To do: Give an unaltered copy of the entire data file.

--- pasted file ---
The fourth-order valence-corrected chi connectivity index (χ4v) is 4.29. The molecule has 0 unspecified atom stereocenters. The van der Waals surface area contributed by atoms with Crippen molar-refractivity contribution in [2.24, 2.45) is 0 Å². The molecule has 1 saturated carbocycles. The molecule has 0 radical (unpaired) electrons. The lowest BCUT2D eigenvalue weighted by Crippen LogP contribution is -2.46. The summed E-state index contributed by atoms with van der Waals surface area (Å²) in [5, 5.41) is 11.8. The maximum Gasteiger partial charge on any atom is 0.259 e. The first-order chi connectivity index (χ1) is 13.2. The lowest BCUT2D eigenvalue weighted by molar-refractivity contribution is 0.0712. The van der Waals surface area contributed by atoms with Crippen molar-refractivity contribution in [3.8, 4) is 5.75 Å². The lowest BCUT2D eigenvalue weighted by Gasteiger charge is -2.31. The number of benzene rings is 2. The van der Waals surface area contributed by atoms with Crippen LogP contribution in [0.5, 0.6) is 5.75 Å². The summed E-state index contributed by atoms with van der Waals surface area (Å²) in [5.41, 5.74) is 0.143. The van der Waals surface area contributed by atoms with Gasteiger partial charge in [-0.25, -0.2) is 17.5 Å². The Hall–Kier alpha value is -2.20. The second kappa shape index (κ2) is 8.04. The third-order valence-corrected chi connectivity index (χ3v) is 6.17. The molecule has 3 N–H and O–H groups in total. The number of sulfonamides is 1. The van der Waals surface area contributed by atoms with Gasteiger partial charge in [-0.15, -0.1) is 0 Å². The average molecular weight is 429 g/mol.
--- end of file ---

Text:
The fourth-order valence-corrected chi connectivity index (χ4v) is 4.29. The molecule has 0 unspecified atom stereocenters. The van der Waals surface area contributed by atoms with Crippen molar-refractivity contribution in [2.24, 2.45) is 0 Å². The molecule has 1 saturated carbocycles. The molecule has 0 radical (unpaired) electrons. The lowest BCUT2D eigenvalue weighted by Crippen LogP contribution is -2.46. The summed E-state index contributed by atoms with van der Waals surface area (Å²) in [5, 5.41) is 11.8. The maximum Gasteiger partial charge on any atom is 0.259 e. The first-order chi connectivity index (χ1) is 13.2. The lowest BCUT2D eigenvalue weighted by molar-refractivity contribution is 0.0712. The van der Waals surface area contributed by atoms with Crippen molar-refractivity contribution in [3.8, 4) is 5.75 Å². The lowest BCUT2D eigenvalue weighted by Gasteiger charge is -2.31. The number of benzene rings is 2. The van der Waals surface area contributed by atoms with Crippen LogP contribution in [0.5, 0.6) is 5.75 Å². The summed E-state index contributed by atoms with van der Waals surface area (Å²) in [5.41, 5.74) is 0.143. The van der Waals surface area contributed by atoms with Gasteiger partial charge in [-0.25, -0.2) is 17.5 Å². The Hall–Kier alpha value is -2.20. The second kappa shape index (κ2) is 8.04. The third-order valence-corrected chi connectivity index (χ3v) is 6.17. The molecule has 3 N–H and O–H groups in total. The number of sulfonamides is 1. The van der Waals surface area contributed by atoms with Gasteiger partial charge in [-0.15, -0.1) is 0 Å². The average molecular weight is 429 g/mol.